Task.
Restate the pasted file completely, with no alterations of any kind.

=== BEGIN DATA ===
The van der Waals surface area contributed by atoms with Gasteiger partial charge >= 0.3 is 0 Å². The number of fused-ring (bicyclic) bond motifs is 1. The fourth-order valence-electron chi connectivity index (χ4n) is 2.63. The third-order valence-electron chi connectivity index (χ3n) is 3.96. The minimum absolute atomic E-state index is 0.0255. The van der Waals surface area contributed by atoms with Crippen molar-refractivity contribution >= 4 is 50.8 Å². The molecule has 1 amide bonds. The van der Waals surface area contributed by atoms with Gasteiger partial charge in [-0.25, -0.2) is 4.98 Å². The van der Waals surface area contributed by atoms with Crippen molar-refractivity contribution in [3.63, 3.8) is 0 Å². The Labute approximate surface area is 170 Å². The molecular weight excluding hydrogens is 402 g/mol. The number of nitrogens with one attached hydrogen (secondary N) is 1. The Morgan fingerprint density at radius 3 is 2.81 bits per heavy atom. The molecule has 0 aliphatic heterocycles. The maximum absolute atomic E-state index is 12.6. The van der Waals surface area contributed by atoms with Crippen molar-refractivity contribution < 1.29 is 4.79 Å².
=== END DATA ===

The van der Waals surface area contributed by atoms with Gasteiger partial charge >= 0.3 is 0 Å². The number of fused-ring (bicyclic) bond motifs is 1. The fourth-order valence-electron chi connectivity index (χ4n) is 2.63. The third-order valence-electron chi connectivity index (χ3n) is 3.96. The minimum absolute atomic E-state index is 0.0255. The van der Waals surface area contributed by atoms with Crippen molar-refractivity contribution >= 4 is 50.8 Å². The molecule has 1 amide bonds. The van der Waals surface area contributed by atoms with Gasteiger partial charge in [-0.25, -0.2) is 4.98 Å². The van der Waals surface area contributed by atoms with Crippen molar-refractivity contribution in [3.63, 3.8) is 0 Å². The Labute approximate surface area is 170 Å². The molecular weight excluding hydrogens is 402 g/mol. The number of nitrogens with one attached hydrogen (secondary N) is 1. The Morgan fingerprint density at radius 3 is 2.81 bits per heavy atom. The molecule has 0 aliphatic heterocycles. The maximum absolute atomic E-state index is 12.6. The van der Waals surface area contributed by atoms with Crippen molar-refractivity contribution < 1.29 is 4.79 Å².